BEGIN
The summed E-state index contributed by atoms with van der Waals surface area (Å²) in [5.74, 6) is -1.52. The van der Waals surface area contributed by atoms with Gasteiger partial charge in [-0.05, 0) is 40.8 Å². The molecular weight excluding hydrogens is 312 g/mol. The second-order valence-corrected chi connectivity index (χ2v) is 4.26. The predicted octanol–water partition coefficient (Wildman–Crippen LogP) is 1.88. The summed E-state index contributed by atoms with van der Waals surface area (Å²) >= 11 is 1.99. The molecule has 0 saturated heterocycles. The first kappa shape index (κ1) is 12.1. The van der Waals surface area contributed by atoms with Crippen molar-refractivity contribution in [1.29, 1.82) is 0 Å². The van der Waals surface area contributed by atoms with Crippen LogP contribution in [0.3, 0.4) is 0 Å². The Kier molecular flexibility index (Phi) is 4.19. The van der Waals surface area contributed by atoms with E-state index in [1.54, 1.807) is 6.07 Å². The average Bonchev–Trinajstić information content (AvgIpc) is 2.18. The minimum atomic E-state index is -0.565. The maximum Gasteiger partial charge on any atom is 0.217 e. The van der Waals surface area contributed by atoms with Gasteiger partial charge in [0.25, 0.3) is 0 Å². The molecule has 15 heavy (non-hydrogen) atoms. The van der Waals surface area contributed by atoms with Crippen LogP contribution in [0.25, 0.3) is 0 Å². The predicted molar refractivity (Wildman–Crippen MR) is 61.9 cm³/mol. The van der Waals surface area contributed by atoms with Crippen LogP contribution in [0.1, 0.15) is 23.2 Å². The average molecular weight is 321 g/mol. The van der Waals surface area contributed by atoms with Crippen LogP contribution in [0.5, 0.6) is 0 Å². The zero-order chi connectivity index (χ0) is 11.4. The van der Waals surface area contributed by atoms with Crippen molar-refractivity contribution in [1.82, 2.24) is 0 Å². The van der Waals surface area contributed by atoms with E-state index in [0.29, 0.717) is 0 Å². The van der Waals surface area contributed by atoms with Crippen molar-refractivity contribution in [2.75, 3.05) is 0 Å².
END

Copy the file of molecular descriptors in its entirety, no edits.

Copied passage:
The summed E-state index contributed by atoms with van der Waals surface area (Å²) in [5.74, 6) is -1.52. The van der Waals surface area contributed by atoms with Gasteiger partial charge in [-0.05, 0) is 40.8 Å². The molecular weight excluding hydrogens is 312 g/mol. The second-order valence-corrected chi connectivity index (χ2v) is 4.26. The predicted octanol–water partition coefficient (Wildman–Crippen LogP) is 1.88. The summed E-state index contributed by atoms with van der Waals surface area (Å²) >= 11 is 1.99. The molecule has 0 saturated heterocycles. The first kappa shape index (κ1) is 12.1. The van der Waals surface area contributed by atoms with Crippen molar-refractivity contribution in [1.29, 1.82) is 0 Å². The van der Waals surface area contributed by atoms with Crippen LogP contribution in [0.3, 0.4) is 0 Å². The Kier molecular flexibility index (Phi) is 4.19. The van der Waals surface area contributed by atoms with E-state index in [1.54, 1.807) is 6.07 Å². The average Bonchev–Trinajstić information content (AvgIpc) is 2.18. The minimum atomic E-state index is -0.565. The maximum Gasteiger partial charge on any atom is 0.217 e. The van der Waals surface area contributed by atoms with Gasteiger partial charge in [0.25, 0.3) is 0 Å². The molecule has 15 heavy (non-hydrogen) atoms. The van der Waals surface area contributed by atoms with Crippen LogP contribution in [0.25, 0.3) is 0 Å². The predicted molar refractivity (Wildman–Crippen MR) is 61.9 cm³/mol. The van der Waals surface area contributed by atoms with Crippen LogP contribution in [0.1, 0.15) is 23.2 Å². The average molecular weight is 321 g/mol. The van der Waals surface area contributed by atoms with Crippen LogP contribution in [0.5, 0.6) is 0 Å². The zero-order chi connectivity index (χ0) is 11.4. The van der Waals surface area contributed by atoms with Crippen molar-refractivity contribution in [1.82, 2.24) is 0 Å². The van der Waals surface area contributed by atoms with E-state index in [0.29, 0.717) is 0 Å². The van der Waals surface area contributed by atoms with Crippen molar-refractivity contribution in [2.75, 3.05) is 0 Å².